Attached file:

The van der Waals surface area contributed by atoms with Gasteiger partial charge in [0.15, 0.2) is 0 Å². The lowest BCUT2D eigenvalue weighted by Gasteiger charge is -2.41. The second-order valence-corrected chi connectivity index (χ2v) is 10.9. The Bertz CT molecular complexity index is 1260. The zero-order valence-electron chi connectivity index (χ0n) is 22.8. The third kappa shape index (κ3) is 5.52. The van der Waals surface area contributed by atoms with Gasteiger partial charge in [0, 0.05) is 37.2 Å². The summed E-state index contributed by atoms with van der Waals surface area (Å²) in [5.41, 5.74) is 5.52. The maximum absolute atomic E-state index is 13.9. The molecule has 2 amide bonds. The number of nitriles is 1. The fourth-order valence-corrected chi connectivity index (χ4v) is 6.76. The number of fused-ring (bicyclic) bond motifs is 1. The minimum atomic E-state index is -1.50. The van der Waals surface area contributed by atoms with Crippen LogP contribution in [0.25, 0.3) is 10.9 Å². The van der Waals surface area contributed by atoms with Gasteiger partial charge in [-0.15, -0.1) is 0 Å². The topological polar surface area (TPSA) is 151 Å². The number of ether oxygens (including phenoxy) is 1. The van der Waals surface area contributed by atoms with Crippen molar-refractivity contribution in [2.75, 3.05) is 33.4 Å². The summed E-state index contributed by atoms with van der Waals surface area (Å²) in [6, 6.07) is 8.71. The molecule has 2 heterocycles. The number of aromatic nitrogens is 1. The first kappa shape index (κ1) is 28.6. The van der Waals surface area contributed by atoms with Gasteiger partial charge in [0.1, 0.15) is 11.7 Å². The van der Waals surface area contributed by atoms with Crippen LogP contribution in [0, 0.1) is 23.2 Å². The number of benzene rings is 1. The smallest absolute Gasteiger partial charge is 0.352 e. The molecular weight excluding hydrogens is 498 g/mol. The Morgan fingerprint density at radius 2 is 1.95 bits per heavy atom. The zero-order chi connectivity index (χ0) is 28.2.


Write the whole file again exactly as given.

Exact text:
The van der Waals surface area contributed by atoms with Gasteiger partial charge in [0.15, 0.2) is 0 Å². The lowest BCUT2D eigenvalue weighted by Gasteiger charge is -2.41. The second-order valence-corrected chi connectivity index (χ2v) is 10.9. The Bertz CT molecular complexity index is 1260. The zero-order valence-electron chi connectivity index (χ0n) is 22.8. The third kappa shape index (κ3) is 5.52. The van der Waals surface area contributed by atoms with Gasteiger partial charge in [0, 0.05) is 37.2 Å². The summed E-state index contributed by atoms with van der Waals surface area (Å²) in [5.41, 5.74) is 5.52. The maximum absolute atomic E-state index is 13.9. The molecule has 2 amide bonds. The number of nitriles is 1. The fourth-order valence-corrected chi connectivity index (χ4v) is 6.76. The number of fused-ring (bicyclic) bond motifs is 1. The minimum atomic E-state index is -1.50. The van der Waals surface area contributed by atoms with Crippen LogP contribution in [0.25, 0.3) is 10.9 Å². The van der Waals surface area contributed by atoms with Gasteiger partial charge in [-0.15, -0.1) is 0 Å². The topological polar surface area (TPSA) is 151 Å². The number of ether oxygens (including phenoxy) is 1. The van der Waals surface area contributed by atoms with Crippen molar-refractivity contribution in [2.75, 3.05) is 33.4 Å². The summed E-state index contributed by atoms with van der Waals surface area (Å²) in [6, 6.07) is 8.71. The molecule has 2 heterocycles. The number of aromatic nitrogens is 1. The first kappa shape index (κ1) is 28.6. The van der Waals surface area contributed by atoms with Gasteiger partial charge in [0.1, 0.15) is 11.7 Å². The van der Waals surface area contributed by atoms with Crippen LogP contribution in [0, 0.1) is 23.2 Å². The number of benzene rings is 1. The smallest absolute Gasteiger partial charge is 0.352 e. The molecular weight excluding hydrogens is 498 g/mol. The Morgan fingerprint density at radius 2 is 1.95 bits per heavy atom. The zero-order chi connectivity index (χ0) is 28.2.